We provide overall and regional estimates of awareness of CQI among the chronically ill population residing in 14 regions of the United States for 2 different periods: 2008 and 2012. These regions are sites for multi-stakeholder alliances in Aligning Forces for Quality (AF4Q), a national program funded by the Robert Wood Johnson Foundation (RWJF), and aimed at realizing community-wide improvements in health and healthcare delivery.18 We also correlated regional estimates of availability of quality reports with regional awareness of these reports.

METHODS

Data


We used information from 2 data sources: the AF4Q Community Quality Reporting Tracking Database (AF-4QTD) and the Aligning Forces for Quality Consumer Survey (AF4QCS). AF4QTD tracks the number and contents of physician and hospital quality public reports released in the 14 AF4Q regions. Research staff members systematically review the websites of various public and private organizations that are sponsoring public reports in these regions, and they conduct interviews with their program personnel to request additional details as well as to gather specific information about these reports.9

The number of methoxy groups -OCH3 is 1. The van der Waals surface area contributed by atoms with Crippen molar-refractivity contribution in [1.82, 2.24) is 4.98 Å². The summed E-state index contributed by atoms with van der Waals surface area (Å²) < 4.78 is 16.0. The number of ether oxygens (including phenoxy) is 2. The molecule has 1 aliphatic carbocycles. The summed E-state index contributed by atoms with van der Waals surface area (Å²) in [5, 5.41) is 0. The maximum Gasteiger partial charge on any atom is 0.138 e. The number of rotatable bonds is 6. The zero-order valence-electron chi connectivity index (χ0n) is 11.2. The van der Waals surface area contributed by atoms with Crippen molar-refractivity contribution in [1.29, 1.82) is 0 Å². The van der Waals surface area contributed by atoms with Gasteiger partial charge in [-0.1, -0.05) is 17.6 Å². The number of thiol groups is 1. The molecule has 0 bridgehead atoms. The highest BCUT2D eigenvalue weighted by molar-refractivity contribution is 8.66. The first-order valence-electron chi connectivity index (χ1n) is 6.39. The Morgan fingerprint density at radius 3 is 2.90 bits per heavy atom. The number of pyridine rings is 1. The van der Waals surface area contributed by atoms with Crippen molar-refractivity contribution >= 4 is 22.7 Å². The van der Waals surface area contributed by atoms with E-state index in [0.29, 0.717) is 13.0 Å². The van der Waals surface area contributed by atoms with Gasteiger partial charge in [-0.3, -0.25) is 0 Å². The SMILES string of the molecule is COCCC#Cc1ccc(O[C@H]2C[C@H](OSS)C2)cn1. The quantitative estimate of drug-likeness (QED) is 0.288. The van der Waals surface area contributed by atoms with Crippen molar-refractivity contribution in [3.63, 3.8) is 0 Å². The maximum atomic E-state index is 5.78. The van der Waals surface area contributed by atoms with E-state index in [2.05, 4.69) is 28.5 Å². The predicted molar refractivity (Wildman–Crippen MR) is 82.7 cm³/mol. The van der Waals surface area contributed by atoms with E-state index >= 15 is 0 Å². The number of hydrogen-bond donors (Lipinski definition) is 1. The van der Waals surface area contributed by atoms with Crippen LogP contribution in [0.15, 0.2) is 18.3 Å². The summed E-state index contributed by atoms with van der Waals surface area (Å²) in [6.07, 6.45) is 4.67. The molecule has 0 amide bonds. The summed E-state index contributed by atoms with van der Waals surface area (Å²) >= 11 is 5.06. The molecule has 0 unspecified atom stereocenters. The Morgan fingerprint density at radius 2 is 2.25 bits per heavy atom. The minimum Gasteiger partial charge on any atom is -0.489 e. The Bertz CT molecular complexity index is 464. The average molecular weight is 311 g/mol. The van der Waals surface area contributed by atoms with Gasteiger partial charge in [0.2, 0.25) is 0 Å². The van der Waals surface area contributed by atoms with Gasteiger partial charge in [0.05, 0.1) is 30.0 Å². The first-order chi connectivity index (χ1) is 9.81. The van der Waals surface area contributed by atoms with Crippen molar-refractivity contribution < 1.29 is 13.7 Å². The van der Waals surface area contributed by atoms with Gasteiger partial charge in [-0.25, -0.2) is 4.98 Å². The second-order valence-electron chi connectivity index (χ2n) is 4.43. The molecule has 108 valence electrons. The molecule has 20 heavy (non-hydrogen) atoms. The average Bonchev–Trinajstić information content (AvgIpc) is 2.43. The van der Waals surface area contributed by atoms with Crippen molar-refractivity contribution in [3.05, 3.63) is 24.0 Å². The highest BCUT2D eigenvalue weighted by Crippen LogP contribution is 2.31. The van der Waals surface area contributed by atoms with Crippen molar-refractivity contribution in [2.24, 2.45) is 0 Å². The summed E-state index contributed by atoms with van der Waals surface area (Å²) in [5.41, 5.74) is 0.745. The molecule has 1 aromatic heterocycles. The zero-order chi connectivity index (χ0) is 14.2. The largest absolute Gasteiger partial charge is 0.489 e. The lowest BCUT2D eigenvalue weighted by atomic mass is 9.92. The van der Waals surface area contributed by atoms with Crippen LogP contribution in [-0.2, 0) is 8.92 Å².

The first wave of AF4QCS was a random-digit dial (RDD) survey conducted between June 2007 and August 2008 for chronically ill adults (18 years or older) in the 14 AF4Q regions across the nation, including whole states and metropolitan and rural areas.18 All respondents had visited healthcare professionals during the previous 2 years for the care of at least 1 of the following 5 conditions: diabetes, hypertension, asthma, chronic heart disease, and depression. 19 The same respondents were attempted again in the second wave between July 2011 and November 2012. To compensate for attrition and to account for potential change in the population between the 2 periods, additional respondents were surveyed in the second wave using RDD.

Our study sample includes 7139 individuals from the first wave and 8362 from the second wave. The response rate of the first wave was 27.6% based on the American Association of Public Opinion Research (AAPOR) method, and 45.8% based on the Council of American Survey Research Organizations (CASRO) method. In the second wave, the panel response rate was 63.3%; the overall response rate—calculated as the weighted average of the panel and the new RDD samples—was 39.7% based on the AAPOR method, and 42.1% based on the CASRO method.